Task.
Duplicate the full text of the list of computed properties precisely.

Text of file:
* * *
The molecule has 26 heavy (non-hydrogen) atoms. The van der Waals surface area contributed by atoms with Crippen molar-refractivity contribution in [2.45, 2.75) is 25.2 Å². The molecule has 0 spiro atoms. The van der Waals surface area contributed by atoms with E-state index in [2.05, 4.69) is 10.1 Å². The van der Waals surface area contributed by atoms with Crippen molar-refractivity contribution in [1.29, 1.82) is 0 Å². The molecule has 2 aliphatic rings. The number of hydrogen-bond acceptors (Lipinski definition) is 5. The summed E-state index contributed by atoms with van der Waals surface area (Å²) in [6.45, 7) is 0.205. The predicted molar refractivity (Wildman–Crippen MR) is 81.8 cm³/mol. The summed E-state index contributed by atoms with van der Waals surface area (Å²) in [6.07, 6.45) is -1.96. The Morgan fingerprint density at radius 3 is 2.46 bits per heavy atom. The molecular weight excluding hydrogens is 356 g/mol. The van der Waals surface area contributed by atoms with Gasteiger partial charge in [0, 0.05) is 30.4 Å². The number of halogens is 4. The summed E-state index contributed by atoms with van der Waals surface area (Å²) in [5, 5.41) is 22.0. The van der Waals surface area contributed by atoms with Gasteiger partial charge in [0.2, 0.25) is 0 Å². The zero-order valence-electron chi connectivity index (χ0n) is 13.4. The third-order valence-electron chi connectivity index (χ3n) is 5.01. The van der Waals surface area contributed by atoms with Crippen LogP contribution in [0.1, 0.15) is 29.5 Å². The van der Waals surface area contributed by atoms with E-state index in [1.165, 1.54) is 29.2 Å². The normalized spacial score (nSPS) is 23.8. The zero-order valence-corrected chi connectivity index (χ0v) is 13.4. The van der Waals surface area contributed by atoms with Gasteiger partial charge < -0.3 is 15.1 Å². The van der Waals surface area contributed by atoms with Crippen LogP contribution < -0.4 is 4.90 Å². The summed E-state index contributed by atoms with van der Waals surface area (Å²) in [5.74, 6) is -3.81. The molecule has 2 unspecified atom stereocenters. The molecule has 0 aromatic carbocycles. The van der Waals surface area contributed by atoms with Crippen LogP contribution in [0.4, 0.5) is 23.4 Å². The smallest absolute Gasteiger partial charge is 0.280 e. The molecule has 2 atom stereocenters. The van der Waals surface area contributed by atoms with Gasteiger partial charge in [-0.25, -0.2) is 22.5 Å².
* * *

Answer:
The molecule has 26 heavy (non-hydrogen) atoms. The van der Waals surface area contributed by atoms with Crippen molar-refractivity contribution in [2.45, 2.75) is 25.2 Å². The molecule has 0 spiro atoms. The van der Waals surface area contributed by atoms with E-state index in [2.05, 4.69) is 10.1 Å². The van der Waals surface area contributed by atoms with Crippen molar-refractivity contribution in [1.29, 1.82) is 0 Å². The molecule has 2 aliphatic rings. The number of hydrogen-bond acceptors (Lipinski definition) is 5. The summed E-state index contributed by atoms with van der Waals surface area (Å²) in [6.45, 7) is 0.205. The predicted molar refractivity (Wildman–Crippen MR) is 81.8 cm³/mol. The summed E-state index contributed by atoms with van der Waals surface area (Å²) in [6.07, 6.45) is -1.96. The Morgan fingerprint density at radius 3 is 2.46 bits per heavy atom. The molecular weight excluding hydrogens is 356 g/mol. The van der Waals surface area contributed by atoms with Gasteiger partial charge in [0, 0.05) is 30.4 Å². The number of halogens is 4. The summed E-state index contributed by atoms with van der Waals surface area (Å²) in [5, 5.41) is 22.0. The van der Waals surface area contributed by atoms with Gasteiger partial charge in [0.2, 0.25) is 0 Å². The zero-order valence-electron chi connectivity index (χ0n) is 13.4. The third-order valence-electron chi connectivity index (χ3n) is 5.01. The van der Waals surface area contributed by atoms with Crippen LogP contribution in [0.1, 0.15) is 29.5 Å². The van der Waals surface area contributed by atoms with E-state index in [1.165, 1.54) is 29.2 Å². The normalized spacial score (nSPS) is 23.8. The zero-order valence-corrected chi connectivity index (χ0v) is 13.4. The van der Waals surface area contributed by atoms with Gasteiger partial charge < -0.3 is 15.1 Å². The van der Waals surface area contributed by atoms with Crippen LogP contribution < -0.4 is 4.90 Å². The summed E-state index contributed by atoms with van der Waals surface area (Å²) in [5.74, 6) is -3.81. The molecule has 2 unspecified atom stereocenters. The molecule has 0 aromatic carbocycles. The van der Waals surface area contributed by atoms with Crippen LogP contribution in [0.4, 0.5) is 23.4 Å². The smallest absolute Gasteiger partial charge is 0.280 e. The molecule has 2 atom stereocenters. The van der Waals surface area contributed by atoms with Gasteiger partial charge in [-0.25, -0.2) is 22.5 Å².